Chemistry of Microbes

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LECTURES IN MICROBIOLOGY. Chemistry of Microbes. LESSON 2. Sofronio Agustin Professor. Topics. Fundamental Building Blocks Macromolecules The Cell. Fundamental Building Blocks. Atoms Elements Molecules and compounds. Atoms. Subatomic Particles Proton = positive charge - PowerPoint PPT Presentation

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  • Chemistry of MicrobesLESSON 2LECTURES IN MICROBIOLOGYSofronio AgustinProfessor

  • Topics

    Fundamental Building BlocksMacromoleculesThe Cell

  • Fundamental Building BlocksAtomsElementsMolecules and compounds

  • AtomsSubatomic ParticlesProton = positive chargeNeutron = neutralElectron = negative chargeAtomic number = no. of protons Atomic mass = no. of protons and neutrons

  • Models of Atomic StructureAtomic Structure

  • IsotopesAtoms with same number of protons but differ in number of neutrons are called isotopes.Example: 12C, 13C, and 14C are isotopes of carbon.Radioisotopes emit radiation in the form of alpha or beta or gamma rays or photons.

  • Major Elements of Life

  • Molecules and CompoundsMolecule = combination of two or more elements (e.g.H2)Compound = combination of two or more different elements (e.g. H2O) Molecules are held together by chemical bonds

  • Chemical BondsCovalentIonicHydrogen

  • Chemical BondsChemical bonds involve atoms sharing, donating or accepting electrons

  • Covalent BondingExamples of covalent bonding

  • Polar Covalent BondPolarity occurs when atoms electrons unequally due to differences in electronegativities. This is seen in water (H2O).

    More electronegative atoms tend to pull electrons toward them creating a polar molecule.

  • Ionic BondingSodium chloride (table salt) is an example of ionic bonding, that is, electron transfer among atoms or redox reaction.

  • IonizationMolecules formed by ionic bonding breakup (ionization) when dissolved in water (solvent), producing separate positive (cation) and negative (anion) ions.

    These ions conduct electricity and thus called electrolytes.

  • Hydrogen BondHydrogen bonding is formed between the partially positive (hydrogen) end of a polar molecule and the negative end of another (e.g. O2 or N2).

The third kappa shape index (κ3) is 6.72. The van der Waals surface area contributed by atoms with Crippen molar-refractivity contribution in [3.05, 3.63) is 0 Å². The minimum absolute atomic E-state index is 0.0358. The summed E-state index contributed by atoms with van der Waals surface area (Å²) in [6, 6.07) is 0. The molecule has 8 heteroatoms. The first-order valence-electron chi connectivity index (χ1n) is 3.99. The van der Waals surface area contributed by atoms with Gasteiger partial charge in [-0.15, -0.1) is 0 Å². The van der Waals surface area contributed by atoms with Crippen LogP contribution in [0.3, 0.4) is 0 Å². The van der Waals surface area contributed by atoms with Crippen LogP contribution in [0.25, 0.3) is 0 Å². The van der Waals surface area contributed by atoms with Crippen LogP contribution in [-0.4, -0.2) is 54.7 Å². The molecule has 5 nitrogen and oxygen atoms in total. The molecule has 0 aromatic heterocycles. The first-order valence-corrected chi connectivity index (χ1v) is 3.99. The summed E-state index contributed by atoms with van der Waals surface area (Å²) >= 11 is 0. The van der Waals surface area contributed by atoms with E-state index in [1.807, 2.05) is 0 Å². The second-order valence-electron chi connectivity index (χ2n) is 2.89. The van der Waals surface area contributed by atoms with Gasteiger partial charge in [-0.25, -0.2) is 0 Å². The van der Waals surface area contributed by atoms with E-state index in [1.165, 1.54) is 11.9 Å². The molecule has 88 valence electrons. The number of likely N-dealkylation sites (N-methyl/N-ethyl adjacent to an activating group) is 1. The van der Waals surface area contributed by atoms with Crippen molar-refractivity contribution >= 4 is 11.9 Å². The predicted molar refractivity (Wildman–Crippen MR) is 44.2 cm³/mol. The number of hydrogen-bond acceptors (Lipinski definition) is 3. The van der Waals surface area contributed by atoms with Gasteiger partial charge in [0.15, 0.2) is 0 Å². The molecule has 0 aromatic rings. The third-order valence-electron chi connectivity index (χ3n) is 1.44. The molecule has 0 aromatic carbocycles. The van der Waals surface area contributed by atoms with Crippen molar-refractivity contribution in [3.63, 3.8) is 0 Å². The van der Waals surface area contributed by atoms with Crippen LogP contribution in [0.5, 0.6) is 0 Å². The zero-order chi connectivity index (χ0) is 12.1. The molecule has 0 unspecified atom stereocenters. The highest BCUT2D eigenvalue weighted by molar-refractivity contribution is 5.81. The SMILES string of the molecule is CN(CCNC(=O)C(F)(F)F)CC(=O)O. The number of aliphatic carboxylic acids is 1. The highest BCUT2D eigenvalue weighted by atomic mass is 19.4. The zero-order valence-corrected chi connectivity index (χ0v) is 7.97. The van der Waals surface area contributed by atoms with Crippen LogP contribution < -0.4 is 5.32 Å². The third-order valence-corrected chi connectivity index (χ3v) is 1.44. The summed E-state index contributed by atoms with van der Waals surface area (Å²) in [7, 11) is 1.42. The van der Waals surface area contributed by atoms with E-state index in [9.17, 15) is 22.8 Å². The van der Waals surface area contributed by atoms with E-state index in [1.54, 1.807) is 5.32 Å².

Example : Water molecules

  • pHpH measurement of the H+ ion concentration in a solution.General rule: Acidic = excess H+ ions in solutionBasic = excess OH- ions in solutionNeutral = equal amounts of H+ and OH- ions

  • The pH ScaleThe pH of an environment (exterior or interior of a cell) is important for living systems.

  • MoleculesMolecules important to life consist of inorganic and organic substances.

    Inorganic either C or H maybe present (e,g, CO2, H2)Organic- C and H (hydrocarbons) are present (e.g. CH3)

  • Organic Molecules Carbon, a tetravalent atom, is an ideal element for life because it serves as the skeleton for macromolecules.

    Functional groups (R) attached to these carbons confer unique properties to these macromolecules.

  • MacromoleculesCarbohydratesLipidsProteinsNucleic acids

  • CarbohydratesSimple SugarsDisaccharides

    Polysaccharides

  • Classes of CarbohydratesMajor sugars (monosaccharides) in the cell are glucose, galactose and fructose. Several sugars bonded together are called polysaccharides.

  • Glycosidic BondSugars are bonded by special kind of covalent linkage called glycosidic bonds.

    Water is released (dehydration) after the bond is formed.

  • PolysaccharidesPeptidoglycan in bacteria is an example of a polysaccharide.

  • LipidsFatsPhospholipidsSteroids

  • FatsSynthesis and structure of a triglyceride (fat), a storage molecule.

  • PhospholipidsPhospholipids serve as a major structural component of cell membranes.

    It is an amphiphatic molecule. Its phosphate head is hydrophilic and its fatty acid tail is hydrophobic.

  • Cholesterol: An Alcoholic SteroidCholesterols are associated with cell membranes of some cells such as those of eukaryotes.

  • ProteinsProteins are the predominant organic molecules in cells. Proteins consist of a series of amino acids (e.g. peptides, polypeptides)Peptide bonds link amino acids together.Examples: hormones, enzymes, antibodies, etc.

  • Amino Acids

    An amino acid has a central carbon, to which carboxylic, amino and R groups are attached.

    Amino acid types vary according to the reactive (R) groups present.

  • The 20 Naturally Occurring Amino Acids

  • .A peptide bond (covalent) forms between the amino group on one amino acid and the carboxyl group on another amino acid with the accompanying loss of water.Peptide Bond

  • Levels of Structures of ProteinProteins take on a variety of shapes due to extensive folding of the molecule. This enable them to perform specific functions and interactions with other molecules.

  • Nucleic acidsDeoxyribonucleic acid (DNA)Ribonucleic acid (RNA)DNA contains genetic information and transfers it to RNARNA translates the DNA information into proteins

  • Nucleic Acid PolymersNucleic acids are polymers of repeating units called nucleotides.

  • The Sugars and Nitrogenous BasesThe pentose sugars and nitrogen bases determine whether a molecule will be DNA or RNA.

  • . The DNA configuration is a double helix similar to a spiral staircase

    Sugar and phosphate backbones are held together by hydrogen bonds formed between nitrogenous bases.

    The DNA Molecule

  • DNA : The Molecule of InheritanceDNA serves as a template for the synthesis of new DNA strands as well as mRNA, tRNA and rRNA.

    DNA replication is an important step in cell reproduction.

  • The CellFundamental characteristics shared by all living organisms:ReproductionMetabolismMotility (Response to molecules)Protection and Storage (Cell wall or membrane) Nutrient transport